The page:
There are perhaps plenty of lessons in the (most recent) Senate failure to pass even modest new restrictions/regulations on gun ownership. But one lesson needs to be resisted: The idea that passing a more expansive gun control law in 1994 came back to bite Democrats in the midterm elections.
"TERROR RETURNS" ran across USA Today's front page (4/16/13) in inch-high letters. Below, the story it referred to had a smaller headline: "That Post-9/11 Quiet? It's Over." Rick Hampson and Chuck Raasch's story began: The blasts on Boylston Street were felt across the nation, shaking and sometimes shattering a fragile hope–formed slowly in the years since 2001–that maybe it won’t happen here. Not again. Then it did. But what happened in Boston that hasn't happened since September 11? All we really can say with confidence so far is that somebody tried to kill a large group of people; as USA [...]
An Israeli airstrike on Gaza yesterday is being reported as a breach of the cease-fire agreement that was reached after violence last November between the Israeli military and Hamas forces. But the new accounts are misleading: They give the impression that Israel hasn't regularly violated the agreement already.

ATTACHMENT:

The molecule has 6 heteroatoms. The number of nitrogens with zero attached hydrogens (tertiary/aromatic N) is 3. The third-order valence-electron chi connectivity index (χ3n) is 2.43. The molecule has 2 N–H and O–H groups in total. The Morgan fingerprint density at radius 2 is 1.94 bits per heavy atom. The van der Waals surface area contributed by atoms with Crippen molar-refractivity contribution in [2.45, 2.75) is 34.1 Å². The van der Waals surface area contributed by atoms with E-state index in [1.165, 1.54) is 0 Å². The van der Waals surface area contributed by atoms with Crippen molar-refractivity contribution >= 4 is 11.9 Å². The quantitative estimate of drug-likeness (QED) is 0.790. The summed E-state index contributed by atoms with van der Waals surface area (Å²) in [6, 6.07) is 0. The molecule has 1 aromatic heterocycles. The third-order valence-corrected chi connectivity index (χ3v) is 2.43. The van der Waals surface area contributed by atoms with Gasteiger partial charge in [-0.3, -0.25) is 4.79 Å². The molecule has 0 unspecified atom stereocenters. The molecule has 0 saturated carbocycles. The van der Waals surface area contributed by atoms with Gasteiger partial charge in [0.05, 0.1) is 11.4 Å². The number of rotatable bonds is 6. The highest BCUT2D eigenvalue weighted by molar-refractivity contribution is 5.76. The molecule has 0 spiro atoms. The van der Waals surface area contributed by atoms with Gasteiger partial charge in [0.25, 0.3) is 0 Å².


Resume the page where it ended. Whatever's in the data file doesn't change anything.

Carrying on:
Former Reagan budget director David Stockman is outraged–outraged I tell you!–by the Federal Reserve increasing the money supply. In a lengthy op-ed on the front page of the New York Times Sunday Review (3/31/13), he condemns "the mad money printers at the Federal Reserve" with their "egregious flood of phony money" and "a radical, uncharted spree of money printing." The Fed's "panic-stricken melee of…money-printing," he writes, is part of "the single most shameful chapter in American financial history." For all this moral indignation, however, he never gets around to explaining what exactly is wrong about "printing money." It's certainly possible [...]
On the 102nd anniversary of the Triangle Shirtwaist fire, Janine Jackson's article in the last issue of Extra! (3/13) is a sobering reminder that not that much has changed in the last century as far as worker safety is concerned: What should be done to prevent incidents like the January 26 fire at the Smart Fashion Export factory in Dhaka, Bangladesh, in which at least seven garment workers (three of them teenage girls) were killed, their escape impeded by a blocked exit and the absence of the most rudimentary fire safety equipment? The answer for many would be: whatever is [...]